The Federal Trade Commission filed seven enforcement actions as part of a combined federal-state initiative focusing on “business opportunity” scams.
The cases are part of “Operation Lost Opportunity,” the agency’s attempt to halt businesses that falsely promise jobs to unemployed consumers. The defendants – Shopper Systems, Inc., American Business Builders, The Online Entrepreneur, Career Advancement Group, Smart Tools, Rebate Data Processor, and The Zaken Corp. – allegedly lured consumers with deceptive offers to help them start businesses as mystery shoppers, credit card processors, Web site operators, and government insurance refund processors.
In addition to the FTC’s seven suits, the Department of Justice brought 22 actions, the U.S. Postal Inspection Service filed 15 administrative actions, and 20 more suits were launched by state attorneys general in Arizona, California, Colorado, Indiana, and Ohio.
According to the FTC, the defendants committed multiple violations of the Federal Trade Commission Act by misrepresenting how much consumers could earn from the business opportunity. Six of the cases also allege violations of the Business Opportunity Rule. That Rule mandates that specific information be provided by business opportunity sellers in a one-page document that includes the seller’s identifying information, whether the seller makes a claim about the purchaser’s likely earnings, and whether the seller has a cancellation or refund policy.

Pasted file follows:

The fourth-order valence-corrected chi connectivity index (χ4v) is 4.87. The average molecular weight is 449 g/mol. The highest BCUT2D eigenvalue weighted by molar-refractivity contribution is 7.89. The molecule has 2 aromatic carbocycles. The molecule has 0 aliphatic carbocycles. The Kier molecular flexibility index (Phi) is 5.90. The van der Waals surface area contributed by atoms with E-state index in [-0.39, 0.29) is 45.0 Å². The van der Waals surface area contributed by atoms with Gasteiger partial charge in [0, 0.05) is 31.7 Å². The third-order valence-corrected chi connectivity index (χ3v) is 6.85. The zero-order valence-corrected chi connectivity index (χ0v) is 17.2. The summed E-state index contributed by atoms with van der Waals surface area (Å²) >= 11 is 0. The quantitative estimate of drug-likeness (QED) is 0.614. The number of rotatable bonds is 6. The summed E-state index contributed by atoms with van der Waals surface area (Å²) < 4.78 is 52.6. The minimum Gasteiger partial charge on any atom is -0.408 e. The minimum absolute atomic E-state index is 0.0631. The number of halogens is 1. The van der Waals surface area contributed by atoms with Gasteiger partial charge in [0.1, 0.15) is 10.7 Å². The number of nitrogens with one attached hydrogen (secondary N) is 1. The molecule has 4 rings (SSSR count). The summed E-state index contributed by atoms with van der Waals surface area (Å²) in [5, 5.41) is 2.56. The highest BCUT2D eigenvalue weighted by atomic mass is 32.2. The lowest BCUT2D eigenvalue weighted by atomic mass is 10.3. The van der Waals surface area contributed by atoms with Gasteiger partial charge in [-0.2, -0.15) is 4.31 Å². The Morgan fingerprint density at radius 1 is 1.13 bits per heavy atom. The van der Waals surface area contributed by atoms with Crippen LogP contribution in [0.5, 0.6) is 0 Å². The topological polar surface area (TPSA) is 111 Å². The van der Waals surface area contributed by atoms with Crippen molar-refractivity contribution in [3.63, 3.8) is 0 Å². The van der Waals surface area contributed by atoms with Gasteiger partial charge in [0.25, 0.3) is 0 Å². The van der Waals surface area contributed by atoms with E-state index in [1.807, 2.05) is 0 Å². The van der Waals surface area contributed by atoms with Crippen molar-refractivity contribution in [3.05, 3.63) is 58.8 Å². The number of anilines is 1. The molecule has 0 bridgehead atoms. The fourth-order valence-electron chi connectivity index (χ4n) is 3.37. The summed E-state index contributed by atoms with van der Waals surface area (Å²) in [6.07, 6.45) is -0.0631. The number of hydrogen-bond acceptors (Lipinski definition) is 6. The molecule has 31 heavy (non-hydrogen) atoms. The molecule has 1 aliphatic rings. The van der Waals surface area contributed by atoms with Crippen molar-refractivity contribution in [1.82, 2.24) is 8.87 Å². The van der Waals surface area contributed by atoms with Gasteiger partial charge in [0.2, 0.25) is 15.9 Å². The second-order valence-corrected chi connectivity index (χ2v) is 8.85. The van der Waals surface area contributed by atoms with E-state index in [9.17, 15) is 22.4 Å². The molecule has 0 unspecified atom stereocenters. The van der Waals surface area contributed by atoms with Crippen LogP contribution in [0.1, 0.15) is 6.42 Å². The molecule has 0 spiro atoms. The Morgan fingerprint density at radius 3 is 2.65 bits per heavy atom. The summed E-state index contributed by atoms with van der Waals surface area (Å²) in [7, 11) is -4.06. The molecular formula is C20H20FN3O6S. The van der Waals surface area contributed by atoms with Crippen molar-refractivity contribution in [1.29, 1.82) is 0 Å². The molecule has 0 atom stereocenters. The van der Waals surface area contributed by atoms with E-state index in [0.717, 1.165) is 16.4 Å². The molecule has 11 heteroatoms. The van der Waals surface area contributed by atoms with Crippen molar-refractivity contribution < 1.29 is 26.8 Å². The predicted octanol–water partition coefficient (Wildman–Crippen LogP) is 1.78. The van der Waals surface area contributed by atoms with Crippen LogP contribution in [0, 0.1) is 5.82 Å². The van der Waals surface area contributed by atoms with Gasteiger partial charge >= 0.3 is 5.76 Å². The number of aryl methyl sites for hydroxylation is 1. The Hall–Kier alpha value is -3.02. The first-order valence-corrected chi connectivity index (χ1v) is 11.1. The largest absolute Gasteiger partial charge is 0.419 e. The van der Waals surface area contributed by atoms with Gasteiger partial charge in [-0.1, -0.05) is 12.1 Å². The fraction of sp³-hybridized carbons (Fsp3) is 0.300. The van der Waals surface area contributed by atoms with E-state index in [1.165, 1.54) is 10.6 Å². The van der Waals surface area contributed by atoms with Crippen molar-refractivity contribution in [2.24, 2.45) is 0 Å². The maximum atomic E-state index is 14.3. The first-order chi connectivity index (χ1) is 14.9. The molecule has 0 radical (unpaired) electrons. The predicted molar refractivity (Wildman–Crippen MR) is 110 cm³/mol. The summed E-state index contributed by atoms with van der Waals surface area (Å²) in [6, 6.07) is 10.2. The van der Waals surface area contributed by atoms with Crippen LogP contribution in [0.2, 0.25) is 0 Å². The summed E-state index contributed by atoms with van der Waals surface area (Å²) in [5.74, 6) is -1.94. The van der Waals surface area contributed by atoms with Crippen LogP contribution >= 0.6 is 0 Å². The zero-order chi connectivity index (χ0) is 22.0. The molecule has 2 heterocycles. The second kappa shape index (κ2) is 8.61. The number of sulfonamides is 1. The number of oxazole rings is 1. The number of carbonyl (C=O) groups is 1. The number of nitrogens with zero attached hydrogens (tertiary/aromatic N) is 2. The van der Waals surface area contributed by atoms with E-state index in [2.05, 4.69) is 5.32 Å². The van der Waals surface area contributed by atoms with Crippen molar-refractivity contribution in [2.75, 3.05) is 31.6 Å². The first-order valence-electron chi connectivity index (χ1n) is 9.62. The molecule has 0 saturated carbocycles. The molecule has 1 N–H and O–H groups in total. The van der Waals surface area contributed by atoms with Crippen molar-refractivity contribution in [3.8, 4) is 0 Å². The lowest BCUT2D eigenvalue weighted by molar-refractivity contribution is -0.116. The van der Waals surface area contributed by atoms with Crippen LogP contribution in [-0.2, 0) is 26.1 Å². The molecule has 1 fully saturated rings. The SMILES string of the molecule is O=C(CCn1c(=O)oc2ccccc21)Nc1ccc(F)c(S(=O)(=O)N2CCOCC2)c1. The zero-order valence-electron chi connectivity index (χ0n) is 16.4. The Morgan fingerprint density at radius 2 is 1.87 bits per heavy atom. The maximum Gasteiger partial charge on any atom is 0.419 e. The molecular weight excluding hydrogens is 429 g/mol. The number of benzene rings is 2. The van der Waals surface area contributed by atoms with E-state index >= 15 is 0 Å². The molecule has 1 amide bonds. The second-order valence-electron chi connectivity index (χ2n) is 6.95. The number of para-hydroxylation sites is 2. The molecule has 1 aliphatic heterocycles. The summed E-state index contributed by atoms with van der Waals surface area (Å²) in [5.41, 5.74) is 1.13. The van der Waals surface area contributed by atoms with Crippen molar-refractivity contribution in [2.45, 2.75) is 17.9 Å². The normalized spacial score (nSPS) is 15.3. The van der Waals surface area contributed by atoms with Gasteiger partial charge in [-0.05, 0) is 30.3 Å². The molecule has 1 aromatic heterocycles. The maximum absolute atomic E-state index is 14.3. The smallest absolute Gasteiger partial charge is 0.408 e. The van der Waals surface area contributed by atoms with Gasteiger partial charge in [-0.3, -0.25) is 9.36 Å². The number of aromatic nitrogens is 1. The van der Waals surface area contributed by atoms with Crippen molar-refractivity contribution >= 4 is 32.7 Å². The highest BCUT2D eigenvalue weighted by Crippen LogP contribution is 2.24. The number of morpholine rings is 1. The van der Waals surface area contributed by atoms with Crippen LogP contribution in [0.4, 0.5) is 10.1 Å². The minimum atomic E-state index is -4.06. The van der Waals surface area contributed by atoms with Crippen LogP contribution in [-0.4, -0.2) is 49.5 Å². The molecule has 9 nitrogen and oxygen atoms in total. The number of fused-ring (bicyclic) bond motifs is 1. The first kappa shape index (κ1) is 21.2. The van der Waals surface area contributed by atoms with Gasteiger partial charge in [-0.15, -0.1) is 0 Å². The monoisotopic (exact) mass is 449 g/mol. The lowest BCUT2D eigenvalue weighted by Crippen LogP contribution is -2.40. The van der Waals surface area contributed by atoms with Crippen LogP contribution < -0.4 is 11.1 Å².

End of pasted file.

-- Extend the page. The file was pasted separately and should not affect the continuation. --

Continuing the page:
In one of the FTC’s complaints, it alleged that The Zaken Corp. and its principal used a Web site and direct mail to induce consumers to pay a $164 fee for which they would be furnished with the names of companies with excess inventory. The defendants said they would find a buyer for the inventory and pay the consumer a “finder’s fee” of half the sales price. Zaken claimed that consumers could earn at least $1,500 or more in the first 30 days and an average of $4,280 per deal, and asked consumers “What Would You Do With an Extra $5,000 (or more) a Month?” But the promises were false, the FTC said, and consumers did not earn substantial income from the business opportunity.
To read the complaints against the FTC defendants, click here.
Why it matters: “The scam artists the FTC shut down lied to people trying to make an honest buck, and robbed them of their money as well as their hopes,” David C. Vladeck, director of the FTC’s Bureau of Consumer Protection, said in a statement. “We brought these cases on behalf of millions of people who wanted to jumpstart their incomes and rebalance their budgets – people who placed their hopes in a business opportunity so they could better provide for their families.”